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Use of Revised International Health Regulations during Influenza A (H1N1) Epidemic, 2009

By Rebecca Katz


Strong international health agreements and good planning created a structure and common procedure for nations involved in detection and evaluation of the emergence of influenza A (H1N1). This report describes a timeline of events that led to the determination of the epidemic as a public health emergency of international concern, following the agreed-upon procedures of the International Health Regulations. These events illustrate the need for sound international health agreements and should be a call to action for all nations to implement these agreements to the best of their abilities. In March 2009, human cases of infection with a novel strain of influenza A virus (H1N1) emerged in Mexico, the United States, and Canada. As of May 26, this contagious virus has spread to 46 countries, accounting for ≈13,000 cases. To date,>90 deaths caused by this virus have occurred, most of which have been in Mexico (1). Suspected cases are even more widespread, and the number of cases will inevitably continue to increase and the virus will spread to more countries in the coming weeks and months. Predicting the course of the epidemic is difficult, but one can state with certainty that good multilateral plans and agreements facilitated the initial notification of the disease. Good planning has also enabled communication and action around the emerging epidemic in a manner that has been rational, predictable, and productive. These plans, which only came into being in the past 5 years, enabled an unprecedented level of timely cooperation and communication for assessing and responding to the novel influenza A virus (H1N1)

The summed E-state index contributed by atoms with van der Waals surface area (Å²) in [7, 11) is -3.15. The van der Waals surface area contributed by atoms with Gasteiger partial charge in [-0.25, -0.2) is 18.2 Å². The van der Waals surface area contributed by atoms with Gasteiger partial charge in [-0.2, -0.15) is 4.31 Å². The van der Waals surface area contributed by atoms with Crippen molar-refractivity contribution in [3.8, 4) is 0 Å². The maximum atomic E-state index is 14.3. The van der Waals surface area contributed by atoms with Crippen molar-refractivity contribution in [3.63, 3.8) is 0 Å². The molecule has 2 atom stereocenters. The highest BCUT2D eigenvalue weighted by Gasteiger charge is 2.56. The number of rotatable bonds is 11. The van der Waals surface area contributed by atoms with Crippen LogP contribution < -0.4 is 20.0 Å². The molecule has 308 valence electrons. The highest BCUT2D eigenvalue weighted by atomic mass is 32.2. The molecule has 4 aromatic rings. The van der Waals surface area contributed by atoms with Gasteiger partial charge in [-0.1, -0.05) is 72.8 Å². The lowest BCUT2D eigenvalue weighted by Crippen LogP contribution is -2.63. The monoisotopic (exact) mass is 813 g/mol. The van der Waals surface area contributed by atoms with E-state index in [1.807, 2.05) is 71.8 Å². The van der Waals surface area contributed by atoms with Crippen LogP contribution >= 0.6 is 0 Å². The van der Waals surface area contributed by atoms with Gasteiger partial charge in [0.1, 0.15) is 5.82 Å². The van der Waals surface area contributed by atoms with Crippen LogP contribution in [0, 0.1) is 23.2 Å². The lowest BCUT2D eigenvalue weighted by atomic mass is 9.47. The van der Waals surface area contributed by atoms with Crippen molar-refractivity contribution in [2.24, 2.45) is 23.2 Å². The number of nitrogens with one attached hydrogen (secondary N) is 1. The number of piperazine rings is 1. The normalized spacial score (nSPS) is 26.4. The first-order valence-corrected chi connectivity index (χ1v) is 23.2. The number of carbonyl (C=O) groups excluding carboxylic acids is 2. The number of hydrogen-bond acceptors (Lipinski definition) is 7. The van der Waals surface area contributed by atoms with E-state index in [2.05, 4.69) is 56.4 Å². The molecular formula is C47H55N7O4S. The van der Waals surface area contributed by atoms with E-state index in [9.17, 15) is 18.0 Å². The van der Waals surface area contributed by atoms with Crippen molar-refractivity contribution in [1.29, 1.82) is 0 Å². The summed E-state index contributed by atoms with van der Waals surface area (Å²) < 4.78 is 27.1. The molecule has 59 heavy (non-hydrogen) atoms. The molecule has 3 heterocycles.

Year: 2010
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